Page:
A long list of Minnesotans who want to be the state's next governor are working hard this summer to try to gain an early advantage in delegate support and campaign fundraising.
At least eight of nine Republicans on that growing list of gubernatorial hopefuls converged Thursday night in Roseville to make pitches for their campaigns during a GOP picnic.
The large field of DFL candidates running for governor in 2010 began taking shape more than a year ago. Ten Democrats have filed state paperwork, and more are expected.
The Republican scramble started largely from scratch in early June when Gov. Tim Pawlenty announced he wouldn't seek a third term. Within 24 hours of that announcement, State Representative Marty Seifert of Marshall said he was stepping down as House minority leader to begin testing the waters for a statewide campaign. Seifert now says his top issue is the growth of new jobs, by removing government barriers.
"Our main theme is about common sense," Seifert said. "I see so many examples of lack of common sense in state government and I want to instill that. I have a daughter who turns seven today and a son who is four, and I want a better Minnesota for them."
Seifert has a lot of competition, including two of his House colleagues. State Representatives Tom Emmer of Delano and Paul Kohls of Victoria are also seeking the GOP endorsement with similar campaign themes of fiscal responsibility and smaller government. Emmer is serving his third term in the Legislature, but he says he's running as an outsider.
"This is not my career," he said. "My decisions are not based on whether or not it's going to effect my next campaign."
Two state senators, David Hann of Eden Prairie and Mike Jungbauer of East Bethel, as well as a former state representative, Bill Haas of Champlin, are also in the GOP race. Several candidates share similar legislative resumes and conservative ideology. Paul Kohls, who also works for an insurance company, says that's why he's stressing the differences in style.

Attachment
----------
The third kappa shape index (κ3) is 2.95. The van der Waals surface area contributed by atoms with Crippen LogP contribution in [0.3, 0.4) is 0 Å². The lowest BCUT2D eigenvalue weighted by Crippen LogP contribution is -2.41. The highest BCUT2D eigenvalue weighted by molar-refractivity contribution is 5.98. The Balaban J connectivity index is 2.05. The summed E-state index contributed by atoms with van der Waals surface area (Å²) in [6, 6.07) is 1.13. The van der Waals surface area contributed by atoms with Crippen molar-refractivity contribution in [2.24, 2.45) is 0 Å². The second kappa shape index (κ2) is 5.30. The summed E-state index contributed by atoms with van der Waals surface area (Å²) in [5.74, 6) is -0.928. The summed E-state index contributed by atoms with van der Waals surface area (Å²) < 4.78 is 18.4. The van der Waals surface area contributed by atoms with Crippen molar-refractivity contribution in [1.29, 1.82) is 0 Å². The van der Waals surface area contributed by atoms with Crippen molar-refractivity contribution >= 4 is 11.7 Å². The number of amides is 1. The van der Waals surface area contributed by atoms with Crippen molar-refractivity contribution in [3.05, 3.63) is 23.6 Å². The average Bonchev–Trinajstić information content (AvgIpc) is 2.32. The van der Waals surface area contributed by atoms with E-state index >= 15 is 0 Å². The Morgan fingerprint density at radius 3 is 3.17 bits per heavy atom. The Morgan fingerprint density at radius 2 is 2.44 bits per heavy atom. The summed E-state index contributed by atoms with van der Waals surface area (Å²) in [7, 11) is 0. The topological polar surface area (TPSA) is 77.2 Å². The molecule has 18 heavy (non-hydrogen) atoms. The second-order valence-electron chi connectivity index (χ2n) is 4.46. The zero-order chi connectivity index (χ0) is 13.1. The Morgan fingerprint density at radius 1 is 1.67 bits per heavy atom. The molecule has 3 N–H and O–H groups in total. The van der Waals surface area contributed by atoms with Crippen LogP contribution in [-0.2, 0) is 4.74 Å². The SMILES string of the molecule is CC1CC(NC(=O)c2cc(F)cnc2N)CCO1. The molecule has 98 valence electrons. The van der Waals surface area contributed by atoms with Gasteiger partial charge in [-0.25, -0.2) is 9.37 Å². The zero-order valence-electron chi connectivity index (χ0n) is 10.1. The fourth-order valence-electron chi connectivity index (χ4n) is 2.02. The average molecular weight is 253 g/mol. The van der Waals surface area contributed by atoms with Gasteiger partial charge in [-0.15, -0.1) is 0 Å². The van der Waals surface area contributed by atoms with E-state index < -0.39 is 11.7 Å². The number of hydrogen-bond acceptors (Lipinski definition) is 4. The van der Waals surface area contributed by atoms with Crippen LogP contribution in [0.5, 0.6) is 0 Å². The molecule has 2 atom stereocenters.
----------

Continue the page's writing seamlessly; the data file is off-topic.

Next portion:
"My private-sector experience, coupled with my public-sector experience in the Legislature for the last seven years, gives me a unique ability to communicate not just to Republican activists, but to a much broader cross section of Minnesotans in a way they can appreciate, understand and agree with," he said.
So far, only one Republican woman is a declared candidate for governor. But former state auditor Pat Anderson of Dellwood says she's stressing her managerial experience, not gender.
"You know, Republicans don't look at it that way," she said. "We don't get into gender debates and we don't say ' we need a woman or we need a man' or whatever. We just simply don't talk about that. I think people don't look at me as a female candidate. They look at me as a leader and as a conservative and that's how we're going to run the campaign."
State Representative Laura Brod of New Prague was putting together a campaign earlier this year, but she suspended the effort to address an unspecified health issue. Brod says she has not yet decided if she'll get back into the race.
The other GOP candidates are Phil Herwig of Milaca, who's previously run for congress in the 8th district, and Leslie Davis of Minneapolis, an environmental activist and frequent candidate. Herwig and Davis were both in the race before Gov. Pawlenty stepped aside. Davis says two issues define his campaign.
"The primary theme is the money issue," he said. "How to bring money into circulation, debt- and tax-free. And the second one is personal physical safety. Those are my two key issues."
The Republican candidates are trying to build support in advance of a state GOP convention Oct. 3 in St. Paul. GOP delegates will select their preferences for governor at that event in a non-binding straw poll. Those results could begin to narrow the field. Republicans will endorse a candidate for governor earlier next year.